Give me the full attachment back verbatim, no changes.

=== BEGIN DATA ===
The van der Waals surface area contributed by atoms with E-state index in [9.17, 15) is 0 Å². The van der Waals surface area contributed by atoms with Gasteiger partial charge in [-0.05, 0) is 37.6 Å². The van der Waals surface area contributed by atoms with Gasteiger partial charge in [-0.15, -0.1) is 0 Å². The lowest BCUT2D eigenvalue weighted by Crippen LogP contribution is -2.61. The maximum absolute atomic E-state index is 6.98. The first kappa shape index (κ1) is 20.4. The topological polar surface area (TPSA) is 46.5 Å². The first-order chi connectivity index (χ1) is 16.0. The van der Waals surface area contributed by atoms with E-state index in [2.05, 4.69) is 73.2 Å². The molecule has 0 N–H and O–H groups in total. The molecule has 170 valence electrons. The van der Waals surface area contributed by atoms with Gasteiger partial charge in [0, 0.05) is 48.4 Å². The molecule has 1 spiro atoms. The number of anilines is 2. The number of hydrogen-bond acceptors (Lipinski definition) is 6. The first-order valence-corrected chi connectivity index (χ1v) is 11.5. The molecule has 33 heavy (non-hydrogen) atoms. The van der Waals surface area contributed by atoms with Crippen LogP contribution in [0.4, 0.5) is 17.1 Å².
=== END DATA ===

The van der Waals surface area contributed by atoms with E-state index in [9.17, 15) is 0 Å². The van der Waals surface area contributed by atoms with Gasteiger partial charge in [-0.05, 0) is 37.6 Å². The van der Waals surface area contributed by atoms with Gasteiger partial charge in [-0.15, -0.1) is 0 Å². The lowest BCUT2D eigenvalue weighted by Crippen LogP contribution is -2.61. The maximum absolute atomic E-state index is 6.98. The first kappa shape index (κ1) is 20.4. The topological polar surface area (TPSA) is 46.5 Å². The first-order chi connectivity index (χ1) is 16.0. The van der Waals surface area contributed by atoms with E-state index in [2.05, 4.69) is 73.2 Å². The molecule has 0 N–H and O–H groups in total. The molecule has 170 valence electrons. The van der Waals surface area contributed by atoms with Gasteiger partial charge in [0, 0.05) is 48.4 Å². The molecule has 1 spiro atoms. The number of anilines is 2. The number of hydrogen-bond acceptors (Lipinski definition) is 6. The first-order valence-corrected chi connectivity index (χ1v) is 11.5. The molecule has 33 heavy (non-hydrogen) atoms. The van der Waals surface area contributed by atoms with Crippen LogP contribution in [0.4, 0.5) is 17.1 Å².